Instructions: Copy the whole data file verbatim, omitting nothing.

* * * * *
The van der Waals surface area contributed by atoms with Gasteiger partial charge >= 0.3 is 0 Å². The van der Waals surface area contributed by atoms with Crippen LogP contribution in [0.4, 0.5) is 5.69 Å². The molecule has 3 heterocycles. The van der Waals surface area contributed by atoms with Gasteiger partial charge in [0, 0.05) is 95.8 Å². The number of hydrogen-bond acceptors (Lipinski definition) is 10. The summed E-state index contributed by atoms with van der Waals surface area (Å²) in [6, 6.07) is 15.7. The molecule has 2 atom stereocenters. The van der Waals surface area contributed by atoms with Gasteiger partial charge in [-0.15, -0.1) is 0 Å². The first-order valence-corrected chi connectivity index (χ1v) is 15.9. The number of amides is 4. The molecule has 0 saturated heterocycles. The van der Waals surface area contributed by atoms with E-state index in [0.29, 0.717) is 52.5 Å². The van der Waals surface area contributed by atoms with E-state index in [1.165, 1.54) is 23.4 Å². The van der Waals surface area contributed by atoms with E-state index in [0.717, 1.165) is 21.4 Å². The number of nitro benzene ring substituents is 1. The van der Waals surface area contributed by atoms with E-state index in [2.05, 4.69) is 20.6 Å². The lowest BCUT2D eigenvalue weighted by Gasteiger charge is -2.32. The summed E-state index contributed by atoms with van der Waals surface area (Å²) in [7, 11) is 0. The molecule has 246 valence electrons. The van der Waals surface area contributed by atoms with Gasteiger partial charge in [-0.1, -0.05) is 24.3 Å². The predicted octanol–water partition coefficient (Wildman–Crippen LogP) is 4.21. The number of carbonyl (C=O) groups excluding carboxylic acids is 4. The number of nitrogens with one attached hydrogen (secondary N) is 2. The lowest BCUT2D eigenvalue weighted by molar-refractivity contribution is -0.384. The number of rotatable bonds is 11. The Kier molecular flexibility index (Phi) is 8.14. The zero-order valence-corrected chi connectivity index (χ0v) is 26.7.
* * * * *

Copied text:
The van der Waals surface area contributed by atoms with Gasteiger partial charge >= 0.3 is 0 Å². The van der Waals surface area contributed by atoms with Crippen LogP contribution in [0.4, 0.5) is 5.69 Å². The molecule has 3 heterocycles. The van der Waals surface area contributed by atoms with Gasteiger partial charge in [0, 0.05) is 95.8 Å². The number of hydrogen-bond acceptors (Lipinski definition) is 10. The summed E-state index contributed by atoms with van der Waals surface area (Å²) in [6, 6.07) is 15.7. The molecule has 2 atom stereocenters. The van der Waals surface area contributed by atoms with Gasteiger partial charge in [-0.15, -0.1) is 0 Å². The first-order valence-corrected chi connectivity index (χ1v) is 15.9. The number of amides is 4. The molecule has 0 saturated heterocycles. The van der Waals surface area contributed by atoms with E-state index in [0.29, 0.717) is 52.5 Å². The van der Waals surface area contributed by atoms with E-state index in [1.165, 1.54) is 23.4 Å². The van der Waals surface area contributed by atoms with E-state index in [0.717, 1.165) is 21.4 Å². The number of nitro benzene ring substituents is 1. The van der Waals surface area contributed by atoms with E-state index in [2.05, 4.69) is 20.6 Å². The lowest BCUT2D eigenvalue weighted by Gasteiger charge is -2.32. The summed E-state index contributed by atoms with van der Waals surface area (Å²) in [7, 11) is 0. The molecule has 246 valence electrons. The van der Waals surface area contributed by atoms with Gasteiger partial charge in [-0.1, -0.05) is 24.3 Å². The predicted octanol–water partition coefficient (Wildman–Crippen LogP) is 4.21. The number of carbonyl (C=O) groups excluding carboxylic acids is 4. The number of nitrogens with one attached hydrogen (secondary N) is 2. The lowest BCUT2D eigenvalue weighted by molar-refractivity contribution is -0.384. The number of rotatable bonds is 11. The Kier molecular flexibility index (Phi) is 8.14. The zero-order valence-corrected chi connectivity index (χ0v) is 26.7.